Caralluma is a succulent cactus from India. It grows wild but is often used as a border plant in gardens as a shrub. It can also be seen in Africa, Saudi Arabia, Canary Islands, Afghanistan, and Southern Europe.
Caralluma fimbriata is a genus of the dogbane family consisting of about 120 species. The generic name is derived from the Arabic word qahr al-luhum, meaning “wound in the flesh” or “abscess,” referring to the odour of the flowers. Most of the species are highly valued by traditional communities for their medicinal properties.
Modern science is also interested in this plant and results of clinical studies have demonstrated that Caralluma may reduce hunger levels, and reduce weight & fat levels. Supporting research has also concluded that Caralumal possesses anti-obesogenic and anti-atherosclerotic properties.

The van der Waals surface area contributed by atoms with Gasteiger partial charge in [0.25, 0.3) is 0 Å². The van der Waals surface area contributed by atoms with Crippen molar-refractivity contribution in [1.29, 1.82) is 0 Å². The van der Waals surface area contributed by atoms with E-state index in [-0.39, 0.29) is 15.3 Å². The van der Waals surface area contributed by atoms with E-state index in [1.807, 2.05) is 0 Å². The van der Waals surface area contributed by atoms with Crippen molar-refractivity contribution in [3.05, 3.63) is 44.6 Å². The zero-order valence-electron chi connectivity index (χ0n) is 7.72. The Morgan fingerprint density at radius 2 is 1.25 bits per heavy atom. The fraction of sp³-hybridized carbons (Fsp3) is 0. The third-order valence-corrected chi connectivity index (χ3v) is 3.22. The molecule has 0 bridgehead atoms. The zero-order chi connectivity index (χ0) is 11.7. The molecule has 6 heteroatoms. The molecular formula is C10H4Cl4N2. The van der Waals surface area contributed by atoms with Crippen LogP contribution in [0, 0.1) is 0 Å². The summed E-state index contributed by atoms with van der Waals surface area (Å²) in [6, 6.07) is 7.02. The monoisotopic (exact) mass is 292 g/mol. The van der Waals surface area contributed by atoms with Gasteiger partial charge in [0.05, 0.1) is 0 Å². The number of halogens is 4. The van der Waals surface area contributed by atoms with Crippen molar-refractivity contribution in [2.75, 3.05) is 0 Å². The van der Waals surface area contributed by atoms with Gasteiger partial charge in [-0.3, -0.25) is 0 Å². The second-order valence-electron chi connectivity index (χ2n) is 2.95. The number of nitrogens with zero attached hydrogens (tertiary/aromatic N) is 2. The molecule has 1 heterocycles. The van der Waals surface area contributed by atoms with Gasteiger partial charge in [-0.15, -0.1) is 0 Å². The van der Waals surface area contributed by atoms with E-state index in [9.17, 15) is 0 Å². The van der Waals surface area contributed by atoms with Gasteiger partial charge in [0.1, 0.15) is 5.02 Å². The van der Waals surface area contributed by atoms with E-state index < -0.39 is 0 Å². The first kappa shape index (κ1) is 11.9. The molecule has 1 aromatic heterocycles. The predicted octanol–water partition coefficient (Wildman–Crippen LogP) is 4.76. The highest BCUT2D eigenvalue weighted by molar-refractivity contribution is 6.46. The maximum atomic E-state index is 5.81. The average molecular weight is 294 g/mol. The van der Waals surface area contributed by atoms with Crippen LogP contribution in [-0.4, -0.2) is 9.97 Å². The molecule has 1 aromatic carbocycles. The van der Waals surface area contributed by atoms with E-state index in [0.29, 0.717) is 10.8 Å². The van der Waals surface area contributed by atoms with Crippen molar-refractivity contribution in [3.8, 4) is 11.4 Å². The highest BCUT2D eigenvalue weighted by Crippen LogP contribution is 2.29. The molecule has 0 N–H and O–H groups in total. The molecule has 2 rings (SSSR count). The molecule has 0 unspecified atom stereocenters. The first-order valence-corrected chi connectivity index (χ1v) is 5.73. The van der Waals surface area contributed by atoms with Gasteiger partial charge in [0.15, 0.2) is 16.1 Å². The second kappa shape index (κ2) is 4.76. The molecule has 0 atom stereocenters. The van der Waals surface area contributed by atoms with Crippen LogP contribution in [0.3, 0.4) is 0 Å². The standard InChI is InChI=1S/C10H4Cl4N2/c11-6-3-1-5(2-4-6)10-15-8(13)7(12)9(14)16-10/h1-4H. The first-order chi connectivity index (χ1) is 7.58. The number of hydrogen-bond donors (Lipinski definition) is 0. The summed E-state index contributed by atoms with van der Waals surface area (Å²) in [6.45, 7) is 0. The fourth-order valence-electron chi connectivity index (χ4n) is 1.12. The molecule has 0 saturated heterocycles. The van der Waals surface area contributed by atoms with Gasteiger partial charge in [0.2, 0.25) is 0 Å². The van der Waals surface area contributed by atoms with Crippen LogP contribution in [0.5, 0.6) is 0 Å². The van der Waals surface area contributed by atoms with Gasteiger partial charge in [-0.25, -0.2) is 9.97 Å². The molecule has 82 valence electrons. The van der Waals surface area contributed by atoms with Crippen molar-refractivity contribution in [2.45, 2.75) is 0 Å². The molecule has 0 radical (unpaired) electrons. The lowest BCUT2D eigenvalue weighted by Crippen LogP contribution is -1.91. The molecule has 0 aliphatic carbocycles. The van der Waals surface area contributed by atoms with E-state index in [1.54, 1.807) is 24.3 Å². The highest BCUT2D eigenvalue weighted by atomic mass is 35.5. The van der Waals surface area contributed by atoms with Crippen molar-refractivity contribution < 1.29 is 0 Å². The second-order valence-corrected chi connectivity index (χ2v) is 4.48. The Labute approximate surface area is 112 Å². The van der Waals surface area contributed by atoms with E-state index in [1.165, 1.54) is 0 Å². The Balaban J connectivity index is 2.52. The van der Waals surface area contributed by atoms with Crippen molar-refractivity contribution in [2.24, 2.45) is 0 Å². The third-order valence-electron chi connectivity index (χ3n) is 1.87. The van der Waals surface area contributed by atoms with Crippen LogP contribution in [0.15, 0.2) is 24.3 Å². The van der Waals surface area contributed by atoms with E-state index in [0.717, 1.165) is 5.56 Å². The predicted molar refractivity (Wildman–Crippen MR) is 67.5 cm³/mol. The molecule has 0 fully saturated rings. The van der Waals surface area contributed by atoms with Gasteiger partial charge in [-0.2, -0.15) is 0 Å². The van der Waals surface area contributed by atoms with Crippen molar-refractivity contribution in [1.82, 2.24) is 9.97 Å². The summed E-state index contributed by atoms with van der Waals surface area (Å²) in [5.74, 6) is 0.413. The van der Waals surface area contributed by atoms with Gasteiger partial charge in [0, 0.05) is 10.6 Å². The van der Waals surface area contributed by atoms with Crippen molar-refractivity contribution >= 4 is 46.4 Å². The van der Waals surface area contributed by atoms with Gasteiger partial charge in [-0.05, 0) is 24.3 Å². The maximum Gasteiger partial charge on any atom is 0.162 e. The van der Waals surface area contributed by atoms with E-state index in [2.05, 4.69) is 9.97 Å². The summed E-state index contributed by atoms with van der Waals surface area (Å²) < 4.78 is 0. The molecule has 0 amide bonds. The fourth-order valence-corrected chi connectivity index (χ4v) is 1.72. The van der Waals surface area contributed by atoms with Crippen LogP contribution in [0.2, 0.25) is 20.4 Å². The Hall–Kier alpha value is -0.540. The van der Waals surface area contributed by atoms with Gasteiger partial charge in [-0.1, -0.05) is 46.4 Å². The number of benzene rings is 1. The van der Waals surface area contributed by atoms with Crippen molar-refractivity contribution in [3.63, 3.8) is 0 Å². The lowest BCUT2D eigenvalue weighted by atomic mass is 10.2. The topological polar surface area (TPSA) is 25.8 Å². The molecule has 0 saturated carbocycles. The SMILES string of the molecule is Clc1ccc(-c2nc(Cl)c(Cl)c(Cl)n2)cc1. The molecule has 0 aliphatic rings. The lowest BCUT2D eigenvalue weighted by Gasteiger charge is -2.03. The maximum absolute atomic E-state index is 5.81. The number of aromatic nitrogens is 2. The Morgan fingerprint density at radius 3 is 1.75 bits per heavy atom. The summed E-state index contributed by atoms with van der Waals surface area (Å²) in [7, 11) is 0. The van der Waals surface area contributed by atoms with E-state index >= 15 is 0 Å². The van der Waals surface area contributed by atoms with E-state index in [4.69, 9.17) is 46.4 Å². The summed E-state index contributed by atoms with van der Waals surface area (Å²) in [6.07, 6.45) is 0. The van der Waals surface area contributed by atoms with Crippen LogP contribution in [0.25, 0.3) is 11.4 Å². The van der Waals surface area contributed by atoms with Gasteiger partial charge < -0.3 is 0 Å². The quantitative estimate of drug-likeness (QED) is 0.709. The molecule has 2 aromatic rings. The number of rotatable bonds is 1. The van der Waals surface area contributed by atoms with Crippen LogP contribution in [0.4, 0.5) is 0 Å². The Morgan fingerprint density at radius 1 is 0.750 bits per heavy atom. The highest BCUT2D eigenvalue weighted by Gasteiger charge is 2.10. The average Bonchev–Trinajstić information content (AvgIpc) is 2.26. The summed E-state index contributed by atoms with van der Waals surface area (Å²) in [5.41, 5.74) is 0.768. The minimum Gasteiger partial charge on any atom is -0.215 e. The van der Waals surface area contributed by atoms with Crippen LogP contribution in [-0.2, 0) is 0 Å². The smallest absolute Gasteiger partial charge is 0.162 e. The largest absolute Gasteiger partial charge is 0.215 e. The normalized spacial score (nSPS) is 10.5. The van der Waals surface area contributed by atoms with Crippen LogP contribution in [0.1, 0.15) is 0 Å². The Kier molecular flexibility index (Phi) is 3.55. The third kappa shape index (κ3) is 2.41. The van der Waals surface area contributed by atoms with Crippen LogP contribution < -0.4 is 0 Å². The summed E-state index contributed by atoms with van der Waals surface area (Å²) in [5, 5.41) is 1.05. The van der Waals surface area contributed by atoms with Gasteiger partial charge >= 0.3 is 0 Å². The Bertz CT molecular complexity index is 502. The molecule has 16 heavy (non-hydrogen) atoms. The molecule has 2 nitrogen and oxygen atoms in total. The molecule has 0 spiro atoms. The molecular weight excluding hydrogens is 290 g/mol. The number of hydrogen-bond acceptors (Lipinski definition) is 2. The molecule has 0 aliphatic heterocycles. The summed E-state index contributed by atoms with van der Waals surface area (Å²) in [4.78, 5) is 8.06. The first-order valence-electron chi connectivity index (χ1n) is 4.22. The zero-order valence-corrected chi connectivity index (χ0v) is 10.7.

Traditionally, Indian tribes chewed chunks of caralluma to keep hunger at bay during a long day hunting or working in the countryside. It is also used to quench thirst and to increase endurance.
In foods in India, caralluma is cooked as a vegetable and is used in preserves such as chutneys and pickles. It is also eaten raw.
pregnane glycosides, flavonoid glycoside, flavones, magastigmane glycosides, pregnane steroids, steroidal glycosides, saturated and unsaturated hydrocarbons, aromatic and nonaromatic volatile compounds, and β-sitosterol